I have become fascinated recently with trying to understand why some people, communities, and organizations are able to bounce back from the unpredictable difficulties, even tragedies, of life while others can’t ever seem to recover. Having gone through a lot of very difficult life changes in the last couple of years including job loss and divorce, I have put a lot of work into my ability to bounce back, to rebound, to regain footing, and keep going. My interest in church life and in mission has led me to think about how the ability or inability of a congregation to bounce back from difficulty is intimately tied to its sense of mission – or its lack of mission. I have come to believe that congregations able to adopt change as a spiritual practice and develop resiliency are more likely to find and carry out a congregational mission than those that fear change and lack the ability to bounce back from difficulties.
I have been reading through the latest work of the Unitarian Universalist Association’s Commission on Appraisal (thank you, again, Tandi). The report is about ministry and authority, but it is filled with stories of how some event or conflict or controversy years ago or decades ago in a congregation continue to hamper the congregation’s ability to relate to ministers or function in a healthy manner.
It is almost a joke, certainly a cliché, that people and congregations don’t like change. Leaders of faith communities spend a lot of time and money, and put a lot of effort into dealing with change, managing change, and pro-actively planning for change. “People are afraid of change” has become a standard idea we teach to seminarians and lay leaders. I do not think people or congregations are afraid of change. I believe people and congregations are afraid of loss. When things change, things will be gained, but things will also be lost. The things we lose make us anxious and take away our sense of safety and security. This is especially terrifying because we have made safety and security into idols in our culture and our churches, by and large, are just like any other institution of the status quo in our culture – we worship safety and security. Maintaining safety and security has become the unspoken mission of all too many congregations.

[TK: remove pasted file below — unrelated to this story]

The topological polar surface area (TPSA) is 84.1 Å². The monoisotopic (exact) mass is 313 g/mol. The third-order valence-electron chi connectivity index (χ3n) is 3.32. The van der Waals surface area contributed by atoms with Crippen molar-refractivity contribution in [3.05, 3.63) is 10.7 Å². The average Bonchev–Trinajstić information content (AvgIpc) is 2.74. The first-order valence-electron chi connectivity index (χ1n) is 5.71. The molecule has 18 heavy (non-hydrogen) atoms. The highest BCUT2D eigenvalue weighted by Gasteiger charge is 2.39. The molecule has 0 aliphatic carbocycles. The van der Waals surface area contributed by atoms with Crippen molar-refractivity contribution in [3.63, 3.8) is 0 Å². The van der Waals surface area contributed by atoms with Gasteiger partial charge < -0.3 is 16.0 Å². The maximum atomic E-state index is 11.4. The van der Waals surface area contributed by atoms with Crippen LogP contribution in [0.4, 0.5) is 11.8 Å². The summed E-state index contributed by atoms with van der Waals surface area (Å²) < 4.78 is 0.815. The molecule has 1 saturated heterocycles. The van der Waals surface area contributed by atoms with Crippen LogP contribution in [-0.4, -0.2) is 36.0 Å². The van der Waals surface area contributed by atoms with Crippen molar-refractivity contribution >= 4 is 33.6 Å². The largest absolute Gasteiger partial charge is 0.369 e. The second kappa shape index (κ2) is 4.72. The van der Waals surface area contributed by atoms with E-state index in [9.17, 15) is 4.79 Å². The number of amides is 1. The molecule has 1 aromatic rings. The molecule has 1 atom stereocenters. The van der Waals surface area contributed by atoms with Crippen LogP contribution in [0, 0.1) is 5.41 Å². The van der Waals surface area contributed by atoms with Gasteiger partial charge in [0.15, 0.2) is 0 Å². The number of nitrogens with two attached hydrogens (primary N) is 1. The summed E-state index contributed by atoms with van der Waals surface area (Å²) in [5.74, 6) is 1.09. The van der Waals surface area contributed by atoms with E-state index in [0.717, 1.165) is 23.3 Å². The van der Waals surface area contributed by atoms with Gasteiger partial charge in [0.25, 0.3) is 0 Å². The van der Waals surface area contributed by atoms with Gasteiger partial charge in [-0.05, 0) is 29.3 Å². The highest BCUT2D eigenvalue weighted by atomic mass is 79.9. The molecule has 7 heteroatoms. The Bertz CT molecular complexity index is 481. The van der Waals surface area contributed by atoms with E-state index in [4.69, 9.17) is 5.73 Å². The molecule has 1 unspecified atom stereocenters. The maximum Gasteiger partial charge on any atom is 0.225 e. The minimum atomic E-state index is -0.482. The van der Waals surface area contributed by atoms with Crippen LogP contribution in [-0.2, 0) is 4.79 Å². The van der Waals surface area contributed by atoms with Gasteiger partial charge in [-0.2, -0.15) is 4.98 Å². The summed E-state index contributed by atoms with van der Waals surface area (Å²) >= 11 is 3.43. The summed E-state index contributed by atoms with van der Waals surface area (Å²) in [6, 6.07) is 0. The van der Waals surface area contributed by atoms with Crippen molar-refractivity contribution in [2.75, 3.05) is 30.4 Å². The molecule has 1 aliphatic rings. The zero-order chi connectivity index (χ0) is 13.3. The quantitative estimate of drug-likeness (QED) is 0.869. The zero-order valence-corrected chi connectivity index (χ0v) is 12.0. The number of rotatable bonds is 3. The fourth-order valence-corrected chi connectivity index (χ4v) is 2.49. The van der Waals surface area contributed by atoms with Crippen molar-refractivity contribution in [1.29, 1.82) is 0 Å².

A defining characteristic of a church with a mission is that it adopts change as a spiritual practice. Congregations on a mission, that develop the communitas I discussed in my last post, understand themselves to be on a journey of faith together that by its nature implies risk and uncertainty. Instead of fearing this risk and uncertainty, missional congregations see it as the natural terrain for serving the needs of the world. Because missional communities adopt change as a spiritual practice, another benefit of the missional shift is the creation of a community with give, flexibility, and the ability to bounce back. Communitas is resilient. A spiritual practice is something done with depth, regularity and intentionality. When we understand that constant change, at least gradual constant change, is the spiritual playing field, we approach the challenges of change – such as dealing with loss and the sense of insecurity as well as new opportunities for growth and learning – as a deep, intentional, regular practice of what life in a faith community is all about. Developing change as a spiritual practice helps us bounce back when conflict or difficulties arise. Change as spiritual practice makes us resilient.
Resiliency thinking is a new approach to ecological and social systems that sees the ability to change and bounce back as the key characteristic to success and the ability of the system to thrive.
“Resilience is the capacity of a system to undergo change and still retain its basic function and structure. In other words, it’s the capacity to undergo some change without crossing a threshold into a different system regime.” – Brian Walker
How often have we heard stories of one issue or one conflict, as noted above in the Commission on Appraisal’s recent report, derailing a congregation’s growth for years or decades? We hear this story so often it has become the common ground for our churches. It is not a special story; it is the norm. How sad.
Unitarian Univeralists have no trouble with the concept of evolution. Frequently we are defenders of science in a community when something such as creationism rears its unreasonable head. And yet our own communities fear change and resist evolution. We operate out of an assumption that there is one best way or best practice to do just about anything and once we figure it out we can use it and conquer a specific program or issue. This is not the reality of the post-modern world. There is no onward and upward forever or any privileged vantage point. Not only can we not always find the solution to everything, there may be things that have no solution.